World stocks fall for the fifth straight day as China fuels fears about its economy by allowing the yuan to weaken further. As Grace Pascoe reports a nuclear test by North Korea added to a growing list of geopolitical worries.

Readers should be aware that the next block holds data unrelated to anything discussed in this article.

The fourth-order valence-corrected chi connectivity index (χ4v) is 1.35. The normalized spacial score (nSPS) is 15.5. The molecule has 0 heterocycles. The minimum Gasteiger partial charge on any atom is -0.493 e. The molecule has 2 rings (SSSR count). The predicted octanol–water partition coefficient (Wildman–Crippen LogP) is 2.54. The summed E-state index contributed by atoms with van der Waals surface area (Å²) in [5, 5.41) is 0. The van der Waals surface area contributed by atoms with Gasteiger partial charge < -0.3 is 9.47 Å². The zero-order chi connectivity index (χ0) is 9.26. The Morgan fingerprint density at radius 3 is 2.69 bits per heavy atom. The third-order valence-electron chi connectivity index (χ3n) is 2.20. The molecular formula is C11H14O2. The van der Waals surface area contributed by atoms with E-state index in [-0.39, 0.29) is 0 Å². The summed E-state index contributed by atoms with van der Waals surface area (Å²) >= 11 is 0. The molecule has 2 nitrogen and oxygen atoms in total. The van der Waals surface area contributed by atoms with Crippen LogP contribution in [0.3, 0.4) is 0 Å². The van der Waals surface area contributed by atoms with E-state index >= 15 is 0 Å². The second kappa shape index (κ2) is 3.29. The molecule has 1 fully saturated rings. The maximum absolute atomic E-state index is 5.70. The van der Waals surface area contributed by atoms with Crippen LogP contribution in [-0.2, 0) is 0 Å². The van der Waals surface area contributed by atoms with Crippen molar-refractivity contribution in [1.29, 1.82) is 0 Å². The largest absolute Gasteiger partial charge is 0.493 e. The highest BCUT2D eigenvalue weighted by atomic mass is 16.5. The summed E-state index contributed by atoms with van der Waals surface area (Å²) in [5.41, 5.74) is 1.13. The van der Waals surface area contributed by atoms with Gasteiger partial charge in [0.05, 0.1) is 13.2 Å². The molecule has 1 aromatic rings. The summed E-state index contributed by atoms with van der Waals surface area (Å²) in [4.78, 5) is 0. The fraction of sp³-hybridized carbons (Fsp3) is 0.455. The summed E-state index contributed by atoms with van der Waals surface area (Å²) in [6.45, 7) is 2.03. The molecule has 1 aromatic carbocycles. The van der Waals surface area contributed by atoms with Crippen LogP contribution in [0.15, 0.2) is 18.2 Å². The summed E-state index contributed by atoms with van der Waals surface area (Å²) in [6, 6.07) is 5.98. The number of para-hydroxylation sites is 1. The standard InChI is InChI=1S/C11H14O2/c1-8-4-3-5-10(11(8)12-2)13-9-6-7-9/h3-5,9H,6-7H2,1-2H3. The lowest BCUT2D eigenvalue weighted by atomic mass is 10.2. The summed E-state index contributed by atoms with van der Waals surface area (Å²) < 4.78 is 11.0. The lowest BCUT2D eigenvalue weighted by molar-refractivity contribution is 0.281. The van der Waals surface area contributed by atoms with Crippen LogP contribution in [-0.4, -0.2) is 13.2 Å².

The fallout from a nuclear test in North Korea hit South Korean stocks and its currency. Japan's Nikei also extended losses to close down 1 percent. All that after two days of turmoil in China. CIBC's Jeremy Stretch. (SOUNDBITE) (English) CIBC, HEAD OF FX STRATEGY, JEREMY STRETCH, SAYING: "We're on the third trading session of the year and we've seen three significant reasons why markets should remain relatively risk averse. Obviously we had the Saudi and Iranian tensions earlier in the week. We've seen all the Chinese equity-related concerns. And now of course we have North Korea added once again into the mix." It was China's currency which was the new cause for concern. The central bank set the yuan's official midpoint rate at its weakest level in 4-1/2 years. That left traders and economists worrying the world's second-biggest economy is even weaker than had been expected. (SOUNDBITE) (English) CIBC, HEAD OF FX STRATEGY, JEREMY STRETCH, SAYING: "I think there is a degree of uncertainty to the Chinese policy response, but I think markets are perhaps over-estimating and over-playing the degree of slow down in the Chinese economy. Yes those service sector numbers overnight were relatively disappointing and I think it is still prudent to suggest the economy is decelerating, yes, but it isn't moving towards a freefall." China's blue chip shares actually rose - helped by state media reports that a selling ban on major shareholders would remain in place for longer than originally planned But falls elsewhere in Asia were mirrored in Europe And pressure was also back on oil. Crude prices hit new 11-year lows as the Saudi Arabia dispute with Iran made the chances of a production cut seem less likely.